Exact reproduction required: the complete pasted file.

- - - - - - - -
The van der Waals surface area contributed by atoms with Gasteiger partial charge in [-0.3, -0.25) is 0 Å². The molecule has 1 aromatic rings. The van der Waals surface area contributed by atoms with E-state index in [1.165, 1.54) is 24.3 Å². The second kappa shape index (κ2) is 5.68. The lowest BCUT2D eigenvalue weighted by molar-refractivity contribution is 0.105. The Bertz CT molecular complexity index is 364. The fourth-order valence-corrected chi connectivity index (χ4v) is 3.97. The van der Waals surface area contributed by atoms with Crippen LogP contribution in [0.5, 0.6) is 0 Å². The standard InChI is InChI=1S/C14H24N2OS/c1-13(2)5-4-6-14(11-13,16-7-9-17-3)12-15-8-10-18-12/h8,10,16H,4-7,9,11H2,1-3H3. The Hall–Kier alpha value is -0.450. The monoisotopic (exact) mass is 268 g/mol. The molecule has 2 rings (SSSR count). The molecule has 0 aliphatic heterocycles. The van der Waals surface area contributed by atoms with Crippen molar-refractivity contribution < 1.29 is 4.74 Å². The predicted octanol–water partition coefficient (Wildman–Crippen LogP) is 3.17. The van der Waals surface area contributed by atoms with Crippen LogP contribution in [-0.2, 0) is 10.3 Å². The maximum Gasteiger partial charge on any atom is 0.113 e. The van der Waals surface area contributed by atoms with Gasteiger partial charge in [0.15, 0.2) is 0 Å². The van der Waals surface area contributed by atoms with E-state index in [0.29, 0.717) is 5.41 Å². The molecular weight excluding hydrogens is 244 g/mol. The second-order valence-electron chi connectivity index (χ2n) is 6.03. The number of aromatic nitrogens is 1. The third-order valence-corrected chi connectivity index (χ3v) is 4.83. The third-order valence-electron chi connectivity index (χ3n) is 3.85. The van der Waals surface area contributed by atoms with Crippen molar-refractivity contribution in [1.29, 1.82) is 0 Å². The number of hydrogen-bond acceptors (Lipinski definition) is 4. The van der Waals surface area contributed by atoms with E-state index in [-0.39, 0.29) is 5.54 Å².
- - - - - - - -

The van der Waals surface area contributed by atoms with Gasteiger partial charge in [-0.3, -0.25) is 0 Å². The molecule has 1 aromatic rings. The van der Waals surface area contributed by atoms with E-state index in [1.165, 1.54) is 24.3 Å². The second kappa shape index (κ2) is 5.68. The lowest BCUT2D eigenvalue weighted by molar-refractivity contribution is 0.105. The Bertz CT molecular complexity index is 364. The fourth-order valence-corrected chi connectivity index (χ4v) is 3.97. The van der Waals surface area contributed by atoms with Crippen LogP contribution in [0.5, 0.6) is 0 Å². The standard InChI is InChI=1S/C14H24N2OS/c1-13(2)5-4-6-14(11-13,16-7-9-17-3)12-15-8-10-18-12/h8,10,16H,4-7,9,11H2,1-3H3. The Hall–Kier alpha value is -0.450. The monoisotopic (exact) mass is 268 g/mol. The molecule has 2 rings (SSSR count). The molecule has 0 aliphatic heterocycles. The van der Waals surface area contributed by atoms with Crippen molar-refractivity contribution < 1.29 is 4.74 Å². The predicted octanol–water partition coefficient (Wildman–Crippen LogP) is 3.17. The van der Waals surface area contributed by atoms with Crippen LogP contribution in [-0.2, 0) is 10.3 Å². The maximum Gasteiger partial charge on any atom is 0.113 e. The van der Waals surface area contributed by atoms with Gasteiger partial charge in [0.15, 0.2) is 0 Å². The van der Waals surface area contributed by atoms with E-state index in [0.29, 0.717) is 5.41 Å². The molecular weight excluding hydrogens is 244 g/mol. The second-order valence-electron chi connectivity index (χ2n) is 6.03. The number of aromatic nitrogens is 1. The third-order valence-corrected chi connectivity index (χ3v) is 4.83. The third-order valence-electron chi connectivity index (χ3n) is 3.85. The van der Waals surface area contributed by atoms with Crippen molar-refractivity contribution in [1.29, 1.82) is 0 Å². The number of hydrogen-bond acceptors (Lipinski definition) is 4. The van der Waals surface area contributed by atoms with E-state index in [-0.39, 0.29) is 5.54 Å².